Most politicians are optimistic about the government’s ability to intervene and solve problems. That’s one reason why they run for office. Neocons, for example, have excessive faith that foreign intervention can fix the world, while liberals embrace the misguided idea that subsidies and regulations can boost the economy.
The technical arguments against the Export-Import Bank are provided in this excellent summary by Veronique de Rugy. However, one argument against Ex-Im and other business subsidies is not stressed enough in policy debates: subsidies weaken the businesses that receive them.
Congress faces gridlock on many issues until after the November elections, but a transportation bill is still high on the agenda, because the federal Highway Trust Fund (HTF) will soon run out of money after years of elevated spending. Congress will probably put a bandage on the HTF to get it through this year, but eventually it will have to choose between tax increases and spending cuts.
A June 24 article in the Washington Post looked at sea level rise in North Carolina. Unfortunately, the article followed a common template of portraying a battle of science vs. conservative politics and environmentalism vs. capitalism. But as I noted here about water and drought in the West, liberals and libertarians can agree on the benefits of cutting anti-environmental subsidies.
Since the 1960s, the Catalog of Federal Domestic Assistance (CFDA) has provided a list of all federal subsidy programs. That includes subsidies to individuals, businesses, nonprofit groups, and state and local governments. The CFDA includes subsidies for farmers, retirees, school lunches, rural utilities, the energy industry, rental housing, public broadcasting, job training, foreign aid, urban transit, and much more.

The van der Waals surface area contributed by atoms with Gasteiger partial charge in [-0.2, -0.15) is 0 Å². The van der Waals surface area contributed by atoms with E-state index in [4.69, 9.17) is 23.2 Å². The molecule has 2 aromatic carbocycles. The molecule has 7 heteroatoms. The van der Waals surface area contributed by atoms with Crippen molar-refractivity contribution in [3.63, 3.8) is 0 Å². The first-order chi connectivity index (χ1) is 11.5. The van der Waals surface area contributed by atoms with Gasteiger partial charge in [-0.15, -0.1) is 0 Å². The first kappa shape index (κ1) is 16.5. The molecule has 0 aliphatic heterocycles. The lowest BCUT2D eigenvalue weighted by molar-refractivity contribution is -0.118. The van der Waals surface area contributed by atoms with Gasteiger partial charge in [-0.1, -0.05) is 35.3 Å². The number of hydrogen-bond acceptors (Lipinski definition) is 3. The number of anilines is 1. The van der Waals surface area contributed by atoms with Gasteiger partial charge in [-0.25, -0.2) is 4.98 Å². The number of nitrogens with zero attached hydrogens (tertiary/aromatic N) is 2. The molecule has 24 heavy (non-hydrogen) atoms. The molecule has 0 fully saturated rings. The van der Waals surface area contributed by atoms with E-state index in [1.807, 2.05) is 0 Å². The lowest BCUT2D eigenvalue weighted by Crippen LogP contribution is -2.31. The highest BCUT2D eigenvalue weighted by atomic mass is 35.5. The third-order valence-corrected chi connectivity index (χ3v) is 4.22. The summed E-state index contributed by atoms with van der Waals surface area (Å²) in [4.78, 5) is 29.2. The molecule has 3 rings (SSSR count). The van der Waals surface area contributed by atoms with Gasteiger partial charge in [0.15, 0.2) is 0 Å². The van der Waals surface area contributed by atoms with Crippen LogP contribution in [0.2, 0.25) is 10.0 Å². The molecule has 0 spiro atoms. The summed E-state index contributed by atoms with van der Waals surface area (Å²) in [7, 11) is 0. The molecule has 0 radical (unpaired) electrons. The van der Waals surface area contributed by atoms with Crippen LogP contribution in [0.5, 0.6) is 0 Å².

The federal Highway Trust Fund (HTF) is running out of money. Congress will likely pass a short-term fix for the program in coming weeks. Over the longer term, many policymakers favor raising taxes to close the $14 billion annual gap between HTF spending and revenues.
How much does Congress spend on Veterans Affairs, the IRS, or Customs and Border Protection? How much has spending increased over time?
You can answer those questions quickly and easily with Cato’s updated charting tool for the federal budget.
The tool allows you to plot real outlays for about 500 departments, agencies, and programs, 1970-2014. All data is from the Office of Management and Budget.
In today’s Wall Street Journal, Stanford economics professor Edward Lazear provides an economist’s view of the California drought situation:
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Perhaps the most suspicious thing about the disappearance of Lois Lerner’s emails is that the IRS is not a small business operation that cannot afford high-quality computer, email, and backup systems. It is a huge modern bureaucracy that has computer technology at the core of its operations. The IRS IT budget in 2014 is a massive $2.4 billion (page 149 here).